ThingSpeak Launches New Website

Things want to speak…

We keep hearing about how many Billions and Billions of things there will be connected. Just think about how much data that they will create! Yep, it’s Big Data, or even, Bigger Data. ThingSpeak is the only open data platform specifically designed for the Internet of Things available ‘in the cloud’ or on your own network to capture and distribute data from things.

A new homepage for ThingSpeak

When we look out into the Cosmos, we see Billions and Billions of stars and keep a fond memory of Carl Sagan in our hearts. As we connect this planet, we can’t but think of the scale and the magnitude that IoT will bring. Using this inspiration, we launched the new!

ThingSpeak Homepage

Carl Sagan said, “We have lingered long enough on the shores of the cosmic ocean, we are ready at last to set sail for the stars.” We believe the same about the Internet of Things! Let’s get going!

EVE Alpha – Raspberry Pi Wireless Development

Kickstarter over the past few months has been the platform of choice for new Internet of Things hardware being developed. Many projects are an Arduino and another thing attached to it. While some of those projects are cool, they are not pushing the Internet of Things forward. Recently, Kickstarter changed their policies about hardware projects and also opened up the platform to the United Kingdom. This is forcing the projecteers to come up with more developed and innovative ideas that help differentiate themselves from rehashed projects and ideas.

One that has piqued our interest is the EVE Alpha for the Raspberry Pi created by Ciseco from Nottingham, United Kingdom. Wireless is a key part of the Internet of Things as with wireless we can connect more things in a more seamless way, then bridge them to the Internet. EVE Alpha aims at giving you a lot of wireless options in a tiny form factor all connected to an integrated computer called the Raspberry Pi.

EVE Alpha - Raspberry Pi Wireless Development

Members of the ThingSpeak team are backers of this project and many others. We love finding new ways to get data to and from web services. This is exactly what we are here to do! We are looking forward to connecting the EVE to a host of web services (and ones we haven’t even released yet). Another key feature is the suite of wireless technologies that we want to prototype with all on one board. At the timing of this writing the EVE Alpha Kickstarter campaign is close to being funded, so there are high chances that Ciseco will deliver the Swiss Army knife of wireless development platforms!

[via Kickstarter]

A Twitter Powered Gumball Machine Built on ThingSpeak + Arduino

Kevin, from the brilliant minds at Philter Communications, created a gumball machine known as the Tweet-a-Tweat. This clever device encourages social media interaction. People who visit your office need to send a Tweet to @tweetatweat to get a tasty gumball. The idea is to stimulate your brand by offering a real-world interaction. The combination of social media+internet of things forms a powerful link and the “web of things” vision emerges. We love working with our partners to enable strong(er) relationships with customers, coworkers, and visitors; and ultimately seeing new ideas take shape.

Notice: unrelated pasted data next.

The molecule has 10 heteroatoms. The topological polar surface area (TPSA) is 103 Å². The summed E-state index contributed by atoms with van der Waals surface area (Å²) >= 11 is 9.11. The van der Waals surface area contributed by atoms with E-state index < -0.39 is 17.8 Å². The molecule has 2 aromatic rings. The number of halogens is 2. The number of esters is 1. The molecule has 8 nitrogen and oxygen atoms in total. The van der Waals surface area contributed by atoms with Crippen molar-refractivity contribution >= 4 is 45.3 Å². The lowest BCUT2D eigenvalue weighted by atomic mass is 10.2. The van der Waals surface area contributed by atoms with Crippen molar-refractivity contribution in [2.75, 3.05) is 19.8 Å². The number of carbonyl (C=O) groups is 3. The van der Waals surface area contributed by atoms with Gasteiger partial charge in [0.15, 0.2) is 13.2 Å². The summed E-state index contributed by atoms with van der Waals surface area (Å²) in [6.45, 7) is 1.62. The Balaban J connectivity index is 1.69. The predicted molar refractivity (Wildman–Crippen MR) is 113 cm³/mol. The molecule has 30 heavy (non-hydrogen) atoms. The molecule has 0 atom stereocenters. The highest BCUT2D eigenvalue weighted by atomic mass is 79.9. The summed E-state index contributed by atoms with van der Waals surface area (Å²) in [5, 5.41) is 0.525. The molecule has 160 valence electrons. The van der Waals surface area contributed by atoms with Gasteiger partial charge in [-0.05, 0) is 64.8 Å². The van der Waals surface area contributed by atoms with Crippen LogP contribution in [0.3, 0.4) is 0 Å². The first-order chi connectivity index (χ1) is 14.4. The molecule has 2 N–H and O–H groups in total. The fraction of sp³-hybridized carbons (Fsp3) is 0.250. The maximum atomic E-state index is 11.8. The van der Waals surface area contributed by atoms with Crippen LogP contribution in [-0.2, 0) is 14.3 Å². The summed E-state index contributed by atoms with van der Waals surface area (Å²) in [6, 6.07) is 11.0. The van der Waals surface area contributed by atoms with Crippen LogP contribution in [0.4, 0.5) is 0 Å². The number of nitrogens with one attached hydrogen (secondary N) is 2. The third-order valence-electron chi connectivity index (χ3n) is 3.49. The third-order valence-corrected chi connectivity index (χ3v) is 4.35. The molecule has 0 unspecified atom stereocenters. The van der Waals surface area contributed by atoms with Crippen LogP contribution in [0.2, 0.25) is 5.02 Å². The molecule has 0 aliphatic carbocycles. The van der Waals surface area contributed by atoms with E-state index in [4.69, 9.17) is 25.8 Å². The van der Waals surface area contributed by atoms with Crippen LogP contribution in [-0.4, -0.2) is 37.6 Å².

The technology behind Tweet-a-Tweat is Arduino + ThingSpeak — this is another powerful combination. The Gumball Machine is from Beaver Vending and has an Arduino inside listening to the TweetControl App from ThingSpeak. TweetControl listens to the Twitter stream for keywords that trigger HTTP requests in real-time. The heavy lifting happens in the cloud so that the embedded Arduino only has to focus on moving servos and being ready for web requests.

For more information, visit Tweet-a-Tweat and check out the live video feed of Philter’s Twitter powered gumball machine being operated live.

[via Tweet-a-Tweat]

CheerLights: Connecting Lights Together to Bring Us Closer

It’s that time of year… holiday time and family time. I was inspired this time to create a project that brings us a little closer. Lights are a big part of the holidays and with CheerLights you can connect your lights to other lights via Twitter with a little help by ThingSpeak Apps.

Since the project release, there has been much activity. A part from CheerLights being discussed on blogs like MAKE and Lifehacker, the community has created some interesting bits of tech that extend the project further than lights. So if you don’t have a way to connect your lights together with CheerLights, you can connect your mobile phone, browser, and web sites together by subscribing to the CheerLights feed. Right now you can check the latest CheerLights color with an Android App created by @ChrisLeitner. Another really neat thing is a browser plugin for Chrome designed by Josh Crumley. So, in the top corner of your web browser you can see the latest color in an unassuming way. It’s a little reminder that we are connected.

To join CheerLights, all you have to do is build something that subscribed to the CheerLights ThingSpeak Channel or access the data using JSON and XML. You can also use the apps, browser plugins, or web widgets to see the colors. Visit the CheerLights website hosted on Tumblr for details on making a controller with Arduino, ioBridge, or Digi’s ConnectPort.

To control CheerLights, just send a Tweet to @CheerLights and mention a color.

Just think when you send this Tweet that you are updating 1000’s of lights, apps, browsers, and widgets all at the same time.

Spread some cheer…

[via MAKE / Lifehacker / CBC / ioBridge Projects]

ThingSpeak visits the Pittsburgh Ruby Users Group

Hans Scharler is stopping by the monthly meeting of the Pittsburgh Ruby Users Group. The topic on the agenda is ThingSpeak, an open source Ruby on Rails application for the Internet of Things. The meeting is scheduled for December 1, 2011 and starts at 7:30pm.

Topics on the agenda:

  • Switch over to Ruby on Rails 3.1
  • ThingSpeak v2.0
  • Active ThingSpeak Projects
  • Adding modularity and tests to the GitHub repository
  • …btw, we’re hiring!

Background on ThingSpeak: